Americans Jordan Spieth, Brooks Koepka and Matt Kuchar tamed a fiendish course in tough conditions to fire sparkling first-round 65s and lead the British Open by one shot after the first round.
Spieth, world number three and twice major champion, putted smoothly to pick up five birdies and did not drop a shot as fierce crosswinds buffeted the early starters at Royal Birkdale.
"That was one of my top five rounds at a major," the 23-year-old told reporters. "I'd give myself a nine (out of 10)."
Koepka, who won the US Open last month, hit three successive birdies from the 11th hole before making his only bogey at the 16th.
He chipped in from a pot bunker for an eagle at the par-five 17th to return to the top of the leaderboard and he put his success down to a trip to Las Vegas to celebrate his first major title.
"It was fun, I had a few friends out. We had a good time," Koepka said. "Getting back to the gym was tough, but if I'm mentally recharged then so is my swing."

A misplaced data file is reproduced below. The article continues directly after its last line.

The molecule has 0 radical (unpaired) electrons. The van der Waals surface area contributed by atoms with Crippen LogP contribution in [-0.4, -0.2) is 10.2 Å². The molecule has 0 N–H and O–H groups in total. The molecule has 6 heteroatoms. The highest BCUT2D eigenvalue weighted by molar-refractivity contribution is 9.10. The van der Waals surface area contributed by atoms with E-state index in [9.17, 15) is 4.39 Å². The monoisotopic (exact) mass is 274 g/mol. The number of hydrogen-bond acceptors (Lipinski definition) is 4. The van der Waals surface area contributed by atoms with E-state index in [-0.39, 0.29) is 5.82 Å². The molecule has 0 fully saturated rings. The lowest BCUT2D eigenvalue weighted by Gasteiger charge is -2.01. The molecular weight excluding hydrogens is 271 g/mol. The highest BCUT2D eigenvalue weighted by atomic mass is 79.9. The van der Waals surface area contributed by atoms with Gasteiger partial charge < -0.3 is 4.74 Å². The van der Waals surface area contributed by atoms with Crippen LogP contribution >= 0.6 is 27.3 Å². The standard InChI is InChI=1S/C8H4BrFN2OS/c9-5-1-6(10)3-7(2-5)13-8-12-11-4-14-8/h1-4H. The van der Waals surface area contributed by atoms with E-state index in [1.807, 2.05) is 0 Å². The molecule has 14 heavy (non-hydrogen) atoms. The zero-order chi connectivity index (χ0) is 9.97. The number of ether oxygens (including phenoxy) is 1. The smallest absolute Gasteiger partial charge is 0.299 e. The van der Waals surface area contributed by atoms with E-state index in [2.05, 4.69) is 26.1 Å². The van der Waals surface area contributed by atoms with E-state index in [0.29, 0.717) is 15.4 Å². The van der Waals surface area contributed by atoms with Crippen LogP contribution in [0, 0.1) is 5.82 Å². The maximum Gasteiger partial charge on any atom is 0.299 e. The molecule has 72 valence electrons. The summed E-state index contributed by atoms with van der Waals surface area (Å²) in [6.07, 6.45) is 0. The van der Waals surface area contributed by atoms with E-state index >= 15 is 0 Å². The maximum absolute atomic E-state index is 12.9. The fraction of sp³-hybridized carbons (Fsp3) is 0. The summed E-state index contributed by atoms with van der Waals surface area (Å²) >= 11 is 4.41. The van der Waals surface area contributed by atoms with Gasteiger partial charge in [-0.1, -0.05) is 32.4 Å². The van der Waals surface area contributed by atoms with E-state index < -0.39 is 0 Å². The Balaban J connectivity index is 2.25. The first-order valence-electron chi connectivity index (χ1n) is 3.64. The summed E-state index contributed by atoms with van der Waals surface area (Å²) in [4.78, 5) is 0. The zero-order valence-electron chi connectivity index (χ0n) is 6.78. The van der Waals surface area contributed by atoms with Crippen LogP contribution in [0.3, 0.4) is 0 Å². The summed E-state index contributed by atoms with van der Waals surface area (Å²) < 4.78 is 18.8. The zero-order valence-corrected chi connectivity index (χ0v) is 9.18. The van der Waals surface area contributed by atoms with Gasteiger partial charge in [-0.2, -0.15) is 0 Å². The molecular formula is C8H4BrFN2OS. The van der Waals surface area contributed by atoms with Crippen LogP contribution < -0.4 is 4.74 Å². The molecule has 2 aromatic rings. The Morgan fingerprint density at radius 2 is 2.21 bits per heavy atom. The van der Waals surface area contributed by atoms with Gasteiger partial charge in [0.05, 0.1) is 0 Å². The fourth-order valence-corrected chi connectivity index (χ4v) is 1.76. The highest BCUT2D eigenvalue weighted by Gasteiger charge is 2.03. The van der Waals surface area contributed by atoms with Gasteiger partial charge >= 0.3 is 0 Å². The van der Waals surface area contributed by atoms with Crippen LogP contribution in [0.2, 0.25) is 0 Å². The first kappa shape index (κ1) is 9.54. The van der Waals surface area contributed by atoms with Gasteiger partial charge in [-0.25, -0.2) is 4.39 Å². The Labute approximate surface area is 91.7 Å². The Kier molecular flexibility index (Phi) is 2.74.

Kuchar moved to five under at the turn and looked poised to open up a healthy lead as conditions improved in the afternoon but he parred each hole on the back nine to stay level with his compatriots.
"I watched some of the golf this morning on TV and it looked awfully challenging," he said. "But for me to start my British Open with a 29 on the front nine is a great way to start."
The trio finished a shot ahead of England's Paul Casey and South African Charl Schwartzel.
England's Ian Poulter, runner-up in the 2008 Open on this course, Spaniard Rafael Cabrera-Bello and Americans Justin Thomas and Charley Hoffman were among a group of players a further stroke back following rounds of 67.
World number two Hideki Matsuyama of Japan, South Africa's twice British Open winner Ernie Els and American Bubba Watson carded two-under-par 68s.
Many players struggled to cope with the elements and the punishing bunkers.
American Phil Mickelson, 2013 Open champion, shot 73, local favourite Tommy Fleetwood, the world number 14, could only manage a scrappy 76 and Mark O'Meara endured a day to forget on his return to the course where he won the 1998 Open.
Handed the honour of hitting the first shot of the tournament, the veteran American sent his drive out of bounds before running up a quadruple-bogey eight on the way to an ugly 81.